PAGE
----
I know I hate deadlines, it’s why I hate setting goals, or dreams with a time limit as I like to call them. So why on Earth did I think giving myself a year to write my first draft would be a good idea? And then I forced myself to write everyday, regulary update my blog and Instagram, keep my book on my mind 24/7.

In my mind, writing changed from a hobby to a job. I forgot why I was writing a book in the first place, because I want to tell a story, because it’s fun.

This time around, no more daily word limits, no more set times to finish certain tasks, and no more forcing myself to write. From now on, I write when I feel like it.

Only took me far too long to figure this all out. I blame the caffine and lack of sleep, it messes with my mind 😛


~~ Ari


Time to edit, and I don’t want to…

I wrote my first draft, I put it aside, I’ve let it rest. Now comes the time to pick it back up again and read it through with a red pen and a critical eye. Only problem … I don’t want to.

I’m not sure what exactly is making me nervous about picking up my work. Maybe i’m afraid to reread what I’ve written now that I’m no longer basking in the glow of finishing my first draft, or maybe I’m worried i’ll get bored of it since I know what happens and subsequently think the story is boring. Or maybe I’m about to step out of my comfort zone.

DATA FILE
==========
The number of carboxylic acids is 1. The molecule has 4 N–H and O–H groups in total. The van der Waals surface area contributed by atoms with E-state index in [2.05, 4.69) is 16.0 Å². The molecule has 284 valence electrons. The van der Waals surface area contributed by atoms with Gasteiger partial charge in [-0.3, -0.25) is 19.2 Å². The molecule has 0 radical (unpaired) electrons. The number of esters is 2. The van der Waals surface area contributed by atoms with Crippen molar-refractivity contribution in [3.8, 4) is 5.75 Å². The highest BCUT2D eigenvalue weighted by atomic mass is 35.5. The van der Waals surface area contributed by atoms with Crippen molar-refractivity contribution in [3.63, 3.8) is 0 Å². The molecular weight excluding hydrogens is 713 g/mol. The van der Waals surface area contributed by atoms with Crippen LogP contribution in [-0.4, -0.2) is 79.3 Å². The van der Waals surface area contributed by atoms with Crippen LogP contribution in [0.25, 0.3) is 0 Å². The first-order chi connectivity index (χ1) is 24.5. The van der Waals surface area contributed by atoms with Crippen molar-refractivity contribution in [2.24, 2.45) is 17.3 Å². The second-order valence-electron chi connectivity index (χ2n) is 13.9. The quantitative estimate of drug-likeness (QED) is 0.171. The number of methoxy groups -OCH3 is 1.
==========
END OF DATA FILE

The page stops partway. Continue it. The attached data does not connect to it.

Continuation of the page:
Writing is something I can do. Spilling out 1000 words for an essay was never a huge challenge, and creating stories has always been my idea of a good pastime. But when it came to editing, I’d always just hand in whatever I had and hope the mistakes didn’t pull it down too badly.

I now realise I can’t take the easy way out, and am going to have to sit down and reread my book. The longer I put it off, the less likely I am to ever edit it. I think, because I started writing something else, I’m justifying to myself that it’s okay if I just keep writing for a little while longer.